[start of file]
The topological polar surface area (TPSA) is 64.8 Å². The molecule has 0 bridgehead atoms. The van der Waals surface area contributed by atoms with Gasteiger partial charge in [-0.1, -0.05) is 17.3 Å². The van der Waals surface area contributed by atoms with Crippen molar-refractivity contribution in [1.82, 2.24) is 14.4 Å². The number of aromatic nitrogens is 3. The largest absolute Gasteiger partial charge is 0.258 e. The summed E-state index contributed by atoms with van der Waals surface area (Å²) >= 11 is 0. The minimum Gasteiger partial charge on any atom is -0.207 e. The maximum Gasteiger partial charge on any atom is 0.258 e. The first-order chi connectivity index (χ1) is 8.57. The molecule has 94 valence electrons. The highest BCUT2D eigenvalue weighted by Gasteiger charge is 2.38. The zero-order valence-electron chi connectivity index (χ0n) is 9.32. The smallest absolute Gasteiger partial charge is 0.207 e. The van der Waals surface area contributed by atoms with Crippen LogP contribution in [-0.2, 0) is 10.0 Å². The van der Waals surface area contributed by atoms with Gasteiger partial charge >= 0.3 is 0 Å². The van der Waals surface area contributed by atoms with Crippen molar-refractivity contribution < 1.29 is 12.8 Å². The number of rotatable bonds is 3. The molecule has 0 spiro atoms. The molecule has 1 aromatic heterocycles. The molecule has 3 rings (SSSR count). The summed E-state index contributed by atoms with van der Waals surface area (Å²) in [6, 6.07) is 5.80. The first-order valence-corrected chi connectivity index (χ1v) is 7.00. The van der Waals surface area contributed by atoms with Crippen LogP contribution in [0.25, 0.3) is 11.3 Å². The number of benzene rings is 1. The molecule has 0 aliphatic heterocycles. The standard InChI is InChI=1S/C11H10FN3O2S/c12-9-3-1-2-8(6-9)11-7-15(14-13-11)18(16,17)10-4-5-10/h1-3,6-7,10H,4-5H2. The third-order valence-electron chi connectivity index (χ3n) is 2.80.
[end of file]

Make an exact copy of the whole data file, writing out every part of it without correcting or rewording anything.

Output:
The topological polar surface area (TPSA) is 64.8 Å². The molecule has 0 bridgehead atoms. The van der Waals surface area contributed by atoms with Gasteiger partial charge in [-0.1, -0.05) is 17.3 Å². The van der Waals surface area contributed by atoms with Crippen molar-refractivity contribution in [1.82, 2.24) is 14.4 Å². The number of aromatic nitrogens is 3. The largest absolute Gasteiger partial charge is 0.258 e. The summed E-state index contributed by atoms with van der Waals surface area (Å²) >= 11 is 0. The minimum Gasteiger partial charge on any atom is -0.207 e. The maximum Gasteiger partial charge on any atom is 0.258 e. The first-order chi connectivity index (χ1) is 8.57. The molecule has 94 valence electrons. The highest BCUT2D eigenvalue weighted by Gasteiger charge is 2.38. The zero-order valence-electron chi connectivity index (χ0n) is 9.32. The smallest absolute Gasteiger partial charge is 0.207 e. The van der Waals surface area contributed by atoms with Crippen LogP contribution in [-0.2, 0) is 10.0 Å². The van der Waals surface area contributed by atoms with Gasteiger partial charge >= 0.3 is 0 Å². The van der Waals surface area contributed by atoms with Crippen molar-refractivity contribution < 1.29 is 12.8 Å². The number of rotatable bonds is 3. The molecule has 0 spiro atoms. The molecule has 1 aromatic heterocycles. The molecule has 3 rings (SSSR count). The summed E-state index contributed by atoms with van der Waals surface area (Å²) in [6, 6.07) is 5.80. The first-order valence-corrected chi connectivity index (χ1v) is 7.00. The van der Waals surface area contributed by atoms with Crippen LogP contribution in [0.25, 0.3) is 11.3 Å². The number of benzene rings is 1. The molecule has 0 aliphatic heterocycles. The standard InChI is InChI=1S/C11H10FN3O2S/c12-9-3-1-2-8(6-9)11-7-15(14-13-11)18(16,17)10-4-5-10/h1-3,6-7,10H,4-5H2. The third-order valence-electron chi connectivity index (χ3n) is 2.80.